Wendy Davis' Child Custody Claim 'Mostly True,' PolitiFact Texas Declares | KERA News

Wendy Davis' Child Custody Claim 'Mostly True,' PolitiFact Texas Declares

Feb 1, 2014

Democratic gubernatorial candidate Wendy Davis has been in the spotlight recently regarding her life story. News reports have suggested that Davis embellished her personal story of being a single, teen mother who escaped poverty by working hard and eventually getting a law degree. 

In addition, while she earned a degree from Harvard Law School, her two daughters mostly lived in Texas with her husband. The Dallas Morning News reported: "When Davis and her husband divorced in 2005, he was granted parental custody, and the girls stayed with him. Wendy Davis was directed to pay child support."

In a Tuesday speech, Davis said she never gave up custody of her children.

Is Davis telling the truth? PolitiFact Texas says it's "mostly true."

PolitiFact Texas, a fact-checking service of the Austin American-Statesman and PolitiFact.com, looked into the claim:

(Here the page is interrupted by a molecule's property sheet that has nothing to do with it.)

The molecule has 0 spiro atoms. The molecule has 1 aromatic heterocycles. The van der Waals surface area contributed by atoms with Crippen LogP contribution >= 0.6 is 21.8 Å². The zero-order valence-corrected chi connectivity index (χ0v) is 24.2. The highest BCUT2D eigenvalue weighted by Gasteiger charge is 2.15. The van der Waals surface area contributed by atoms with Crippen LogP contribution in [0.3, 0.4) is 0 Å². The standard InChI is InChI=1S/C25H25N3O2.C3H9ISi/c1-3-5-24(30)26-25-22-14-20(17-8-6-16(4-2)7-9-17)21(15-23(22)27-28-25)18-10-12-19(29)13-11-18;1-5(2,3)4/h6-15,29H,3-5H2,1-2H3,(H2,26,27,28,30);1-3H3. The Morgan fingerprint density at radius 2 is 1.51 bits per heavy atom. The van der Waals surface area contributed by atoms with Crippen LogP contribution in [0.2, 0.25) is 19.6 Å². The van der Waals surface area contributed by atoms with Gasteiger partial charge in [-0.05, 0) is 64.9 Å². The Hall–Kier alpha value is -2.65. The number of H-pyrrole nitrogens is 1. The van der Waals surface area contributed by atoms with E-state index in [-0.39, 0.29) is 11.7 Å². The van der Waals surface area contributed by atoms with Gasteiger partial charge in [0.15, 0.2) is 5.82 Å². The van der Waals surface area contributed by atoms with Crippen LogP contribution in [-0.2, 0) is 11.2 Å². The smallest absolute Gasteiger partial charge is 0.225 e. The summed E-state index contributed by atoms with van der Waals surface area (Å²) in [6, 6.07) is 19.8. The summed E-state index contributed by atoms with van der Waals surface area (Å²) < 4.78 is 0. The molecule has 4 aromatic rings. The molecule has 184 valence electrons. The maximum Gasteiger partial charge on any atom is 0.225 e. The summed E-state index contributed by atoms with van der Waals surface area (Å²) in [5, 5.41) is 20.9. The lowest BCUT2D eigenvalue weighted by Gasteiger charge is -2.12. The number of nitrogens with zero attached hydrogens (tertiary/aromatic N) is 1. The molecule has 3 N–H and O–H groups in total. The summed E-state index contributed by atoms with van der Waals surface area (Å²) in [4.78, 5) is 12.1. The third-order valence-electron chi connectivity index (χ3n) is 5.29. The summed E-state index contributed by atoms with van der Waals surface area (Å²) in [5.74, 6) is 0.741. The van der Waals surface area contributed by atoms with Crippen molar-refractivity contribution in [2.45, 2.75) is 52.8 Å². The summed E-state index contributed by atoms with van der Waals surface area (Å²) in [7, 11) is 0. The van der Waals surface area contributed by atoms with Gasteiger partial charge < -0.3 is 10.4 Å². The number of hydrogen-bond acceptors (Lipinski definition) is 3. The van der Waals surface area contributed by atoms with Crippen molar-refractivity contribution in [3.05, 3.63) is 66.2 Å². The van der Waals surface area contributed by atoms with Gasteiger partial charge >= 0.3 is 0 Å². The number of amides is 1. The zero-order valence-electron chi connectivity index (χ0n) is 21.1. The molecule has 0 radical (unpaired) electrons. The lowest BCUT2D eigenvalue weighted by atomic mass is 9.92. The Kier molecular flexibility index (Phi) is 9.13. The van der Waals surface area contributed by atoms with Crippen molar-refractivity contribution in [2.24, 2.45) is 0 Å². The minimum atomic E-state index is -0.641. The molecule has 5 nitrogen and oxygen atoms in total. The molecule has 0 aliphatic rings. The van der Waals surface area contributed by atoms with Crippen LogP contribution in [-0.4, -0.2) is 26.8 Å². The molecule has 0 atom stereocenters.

Davis said she "never gave up custody of my children. I never lost custody of my children."

Custody, it turns out, is an outdated term for what has evolved into "managing conservatorship." And in the senator’s divorce, she and her ex-husband agreed to joint managing conservatorship, which means that neither parent sacrificed custody. That said, her ex-husband’s home was designated as their daughter Dru’s primary residence in the divorce decree and Davis agreed to make child-support payments.

Outside of the legal process, it’s not uncommon for the parent who’s not the primary caregiver to be considered noncustodial, which may explain why the candidate described herself this way less than five months ago. Still, it would be incorrect to say she legally relinquished her parental role.

We rate this statement, which was missing this clarification, as Mostly True.

Read more about how PolitiFact Texas came to its rating.

Earlier this week, Davis's campaign released letters from her two adult daughters who say they want to correct “untrue things” and “ludicrous comments” about their mother. Here's what KERA reported earlier this week:

In her open letter to the media, the candidate's younger daughter Dru Davis, 25, said she wants to “set the record straight.” She said her mother didn’t abandon her and her sister while enrolled at Harvard. She said her parents shared equally in the daughters’ care. She said her mother traveled back and forth between the family home in Texas and Boston.

Amber Davis, 31, says her parents jointly made the decision for the daughters to remain in Texas and no one -- meaning Wendy Davis -- “lost or gave up custody” of the girls as some have assumed.

Read the letters here.